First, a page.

logo

Sponsored by
Entire Site  
 

Articles

EMC Antenna Parameters and Their Relationships
Author : John D. M. Osburn, EMC Test Systems
04/05/2012

*originally published in June 1997.

Introduction

The basics of the EMC profession often get buried under the day-to-day effort of continuous measurement and the volume of test and reporting paperwork. The fundamental parameter of the most common of technical tools, the EMC antenna, is used over and over without thought as to its actual meaning. This parameter is the antenna factor (AF). A review of the basics behind this parameter, and a related parameter, the transmit antenna factor (TAF), provides a basis for the use of the numerical values, and a more fundamental understanding of radiated EMC measurements.

EMC Antennas

EMC antennas are used for EMC measurements in rather rugged environments involving frequent handling, rapid replacement with a different antenna for another frequency band and the normal wear and tear of day-in, day-out usage, two shifts a day, six days a week, in almost all weather conditions.

For all their apparent simplicity, antennas used in an electromagnetic compatibility (EMC) laboratory are as specialized and as sophisticated as antennas for any other application. These antennas are different in that their application makes broad bandwidths the most important design parameter, and gain, efficiency, and low input voltage standing wave ratio (VSWR) become secondary. Broad bandwidths are driven by the broad frequency spectrum covered in the performance of EMC radiated emission and immunity measurements.

The antenna parameters that are familiar to most antenna designers are then secondary design objectives in the development of these antennas. For all the importance of the bandwidth, however, the antenna parameter most often used, the AF, does relate to the performance of the antenna. The AF is used to quantify the value of incident electric fields, and its companion parameter, the TAF, is used to determine the value of the electric field at a known distance from the generating antenna.

EMC antennas are used for two types of measurements: radiated emissions (RE) and radiated immunity (RI). In the first case, formal calibration of the antenna and the use of traceable standards are required. In the second case, calibration is not required as the calibrations are usually performed as part of a complete EMC test setup. Each of these types of measurements employs a separate descriptive parameter. For radiated emissions measurements, the parameter is the AF. For radiated immunity or susceptibility measurements, it is the TAF.

These two parameters are illustrated in Figure 1. This figure also illustrates other relationships between parameters used in the following derivations.

Figure 1. The relationship between antenna parameters.

Antenna Factor

The antenna factor is the term applied in radiated emissions testing to convert a voltage level fed by a transducer to the input terminals of an EMI analyzer into the field-strength units of the electromagnetic field producing that voltage.1 It relates the value of the incident electric or electromagnetic field to the voltage at the output of the antenna. For an electric field antenna, this is expressed as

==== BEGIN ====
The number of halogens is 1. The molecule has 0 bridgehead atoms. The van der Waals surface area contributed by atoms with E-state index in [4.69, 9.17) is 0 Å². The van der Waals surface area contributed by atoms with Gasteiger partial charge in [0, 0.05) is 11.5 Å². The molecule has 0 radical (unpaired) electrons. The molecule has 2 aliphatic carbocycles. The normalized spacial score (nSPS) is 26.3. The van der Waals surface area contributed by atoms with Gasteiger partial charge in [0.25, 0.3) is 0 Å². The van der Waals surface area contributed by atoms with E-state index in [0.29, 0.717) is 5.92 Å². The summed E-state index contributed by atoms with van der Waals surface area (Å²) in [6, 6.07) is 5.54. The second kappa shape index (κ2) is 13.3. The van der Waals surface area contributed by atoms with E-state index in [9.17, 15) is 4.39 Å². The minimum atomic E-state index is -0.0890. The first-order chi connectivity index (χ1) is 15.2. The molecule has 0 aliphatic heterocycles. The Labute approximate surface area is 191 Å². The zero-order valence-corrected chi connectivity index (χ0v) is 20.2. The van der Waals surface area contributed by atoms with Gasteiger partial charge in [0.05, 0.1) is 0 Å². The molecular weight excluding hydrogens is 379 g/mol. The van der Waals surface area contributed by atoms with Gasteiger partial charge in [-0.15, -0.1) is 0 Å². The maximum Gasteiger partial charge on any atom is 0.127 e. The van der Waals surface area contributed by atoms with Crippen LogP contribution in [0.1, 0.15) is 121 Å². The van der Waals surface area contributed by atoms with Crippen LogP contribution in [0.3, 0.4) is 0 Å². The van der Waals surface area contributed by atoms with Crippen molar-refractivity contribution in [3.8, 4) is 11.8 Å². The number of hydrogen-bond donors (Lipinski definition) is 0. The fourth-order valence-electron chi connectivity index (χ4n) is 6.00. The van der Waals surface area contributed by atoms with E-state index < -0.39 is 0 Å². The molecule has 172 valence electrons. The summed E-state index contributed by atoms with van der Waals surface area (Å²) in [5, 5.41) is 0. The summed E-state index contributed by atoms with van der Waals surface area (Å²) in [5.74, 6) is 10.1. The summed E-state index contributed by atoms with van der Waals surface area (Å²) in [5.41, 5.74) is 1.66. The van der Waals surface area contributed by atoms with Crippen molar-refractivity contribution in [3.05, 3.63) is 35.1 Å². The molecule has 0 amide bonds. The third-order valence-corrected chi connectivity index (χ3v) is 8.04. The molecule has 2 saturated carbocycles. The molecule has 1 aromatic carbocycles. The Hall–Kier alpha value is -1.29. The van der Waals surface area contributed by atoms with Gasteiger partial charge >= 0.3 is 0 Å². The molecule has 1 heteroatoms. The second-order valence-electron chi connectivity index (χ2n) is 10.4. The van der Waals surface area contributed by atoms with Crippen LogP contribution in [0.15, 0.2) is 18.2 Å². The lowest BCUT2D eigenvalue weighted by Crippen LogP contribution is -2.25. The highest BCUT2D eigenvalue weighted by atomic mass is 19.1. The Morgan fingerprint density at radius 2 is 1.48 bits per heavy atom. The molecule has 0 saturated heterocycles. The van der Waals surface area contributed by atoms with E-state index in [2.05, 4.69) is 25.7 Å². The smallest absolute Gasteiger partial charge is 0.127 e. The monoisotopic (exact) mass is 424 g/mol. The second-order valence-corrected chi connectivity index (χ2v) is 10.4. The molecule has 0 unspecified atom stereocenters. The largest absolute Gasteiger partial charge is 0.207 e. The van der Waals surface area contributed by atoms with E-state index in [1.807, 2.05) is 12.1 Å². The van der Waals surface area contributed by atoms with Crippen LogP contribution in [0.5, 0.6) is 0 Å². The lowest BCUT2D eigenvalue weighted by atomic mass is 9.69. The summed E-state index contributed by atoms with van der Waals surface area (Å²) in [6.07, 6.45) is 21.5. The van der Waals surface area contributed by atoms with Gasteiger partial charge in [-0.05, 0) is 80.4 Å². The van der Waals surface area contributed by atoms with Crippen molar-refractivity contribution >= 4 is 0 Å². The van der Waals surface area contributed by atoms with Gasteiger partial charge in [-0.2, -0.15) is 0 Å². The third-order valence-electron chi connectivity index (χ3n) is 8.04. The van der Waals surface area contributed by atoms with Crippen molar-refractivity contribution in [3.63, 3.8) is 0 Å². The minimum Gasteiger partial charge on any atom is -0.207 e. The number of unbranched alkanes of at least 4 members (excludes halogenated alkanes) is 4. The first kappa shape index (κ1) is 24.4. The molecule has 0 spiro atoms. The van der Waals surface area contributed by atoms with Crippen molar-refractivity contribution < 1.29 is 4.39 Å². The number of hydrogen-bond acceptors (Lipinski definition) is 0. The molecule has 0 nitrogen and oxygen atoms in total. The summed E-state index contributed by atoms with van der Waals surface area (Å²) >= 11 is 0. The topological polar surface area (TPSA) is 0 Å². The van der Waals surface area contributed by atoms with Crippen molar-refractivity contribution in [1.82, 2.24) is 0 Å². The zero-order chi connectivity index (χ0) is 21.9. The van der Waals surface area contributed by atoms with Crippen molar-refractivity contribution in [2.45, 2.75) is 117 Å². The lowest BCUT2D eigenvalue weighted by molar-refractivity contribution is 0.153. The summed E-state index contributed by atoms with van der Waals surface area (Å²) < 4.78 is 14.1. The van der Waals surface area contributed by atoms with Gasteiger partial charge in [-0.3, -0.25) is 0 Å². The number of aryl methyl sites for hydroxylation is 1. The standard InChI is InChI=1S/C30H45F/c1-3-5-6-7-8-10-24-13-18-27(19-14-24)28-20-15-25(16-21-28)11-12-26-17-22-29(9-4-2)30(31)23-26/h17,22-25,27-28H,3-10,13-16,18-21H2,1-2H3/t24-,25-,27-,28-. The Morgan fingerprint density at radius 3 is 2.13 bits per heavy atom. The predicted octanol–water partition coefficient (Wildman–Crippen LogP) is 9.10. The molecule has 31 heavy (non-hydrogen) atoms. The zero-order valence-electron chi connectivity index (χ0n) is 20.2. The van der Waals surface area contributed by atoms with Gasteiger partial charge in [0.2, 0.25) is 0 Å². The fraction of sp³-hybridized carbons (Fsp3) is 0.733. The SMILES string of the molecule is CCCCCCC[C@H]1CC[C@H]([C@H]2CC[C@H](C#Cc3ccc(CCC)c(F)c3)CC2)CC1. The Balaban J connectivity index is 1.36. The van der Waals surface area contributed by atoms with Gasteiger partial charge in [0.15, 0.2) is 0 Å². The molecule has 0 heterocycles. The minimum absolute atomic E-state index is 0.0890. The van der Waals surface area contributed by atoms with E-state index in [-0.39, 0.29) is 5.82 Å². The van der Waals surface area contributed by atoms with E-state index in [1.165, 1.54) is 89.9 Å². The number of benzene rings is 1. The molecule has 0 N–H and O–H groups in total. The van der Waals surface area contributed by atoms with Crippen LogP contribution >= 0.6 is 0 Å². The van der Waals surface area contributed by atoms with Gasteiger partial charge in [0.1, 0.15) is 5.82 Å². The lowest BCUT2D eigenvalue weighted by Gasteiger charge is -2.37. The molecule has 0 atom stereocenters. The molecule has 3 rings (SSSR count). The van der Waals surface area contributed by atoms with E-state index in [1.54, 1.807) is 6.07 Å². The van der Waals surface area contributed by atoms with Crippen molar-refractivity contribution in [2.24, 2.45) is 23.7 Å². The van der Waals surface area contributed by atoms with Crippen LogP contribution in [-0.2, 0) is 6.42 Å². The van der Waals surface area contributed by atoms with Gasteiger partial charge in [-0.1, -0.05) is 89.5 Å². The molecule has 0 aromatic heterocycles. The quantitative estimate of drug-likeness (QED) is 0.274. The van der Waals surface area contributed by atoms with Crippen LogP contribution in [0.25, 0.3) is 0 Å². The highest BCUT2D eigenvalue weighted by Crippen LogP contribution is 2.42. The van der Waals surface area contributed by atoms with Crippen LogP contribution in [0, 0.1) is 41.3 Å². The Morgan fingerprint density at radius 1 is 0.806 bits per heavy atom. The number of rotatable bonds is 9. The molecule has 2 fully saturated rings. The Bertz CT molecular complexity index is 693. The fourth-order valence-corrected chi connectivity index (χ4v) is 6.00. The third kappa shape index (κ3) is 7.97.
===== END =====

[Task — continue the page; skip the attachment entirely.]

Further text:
where

AF    = antenna factor, m-1

E     = electric field, V/m

VL = voltage at antenna terminals, V

The AF is usually expressed in dB and when used to determine the value of an incident electric field, the expression is:

 

 

 

The derivation of the AF is straightforward and is based on several fundamental relationships in antenna theory. The relationships can be stated as: The ratio of power in the terminating resistance to the power density of the incident wave is defined as the effective aperture.2

Thus:

 

 

 

where

Ae    = effective receiving antenna, m2

Pout = power delivered by antenna, W

Pd    = power density of the incident wave, W/m2

Following this, then:

 

 

In addition, from the ITT Handbook3

 

 

 

where

Gr = gain of the receiving antenna wavelength, m

The output voltage from the antenna VL and the output power are related by the impedance seen by the antenna.

 

 

 

where

Pout = power delivered at the output of the antenna, W

VL    = output voltage, V

Z = load impedance of the device connected to the antenna, Ω

Finally, the relationship between electric field strength and power density of the incident and the electric field strength is

 

 

 

where

Pd    = power density of the incident wave, W/m2

E     = electric field, V/m

Substituting Equations (4), (5) and (6) into Equation (7), gives, for a plane wave

 

 

 

Solving for the AF gives

 

 

 

In a 50-ohm system this becomes

 

 

 

In dBs, this becomes (in units of inverse meters)

 

 

Transmit Antenna Factor

The TAF provides a means of computation of the input voltage to the antenna to provide a given value of electric or electromagnetic field at a stated distance from the antenna. The transmit antenna factor relates the value of the electric or electromagnetic field generated by an antenna as a function of its input. Thus, the fundamental relationship is

 

 

 

The transmit antenna factor is, then, expressed in terms of dB:

 

 

 

or: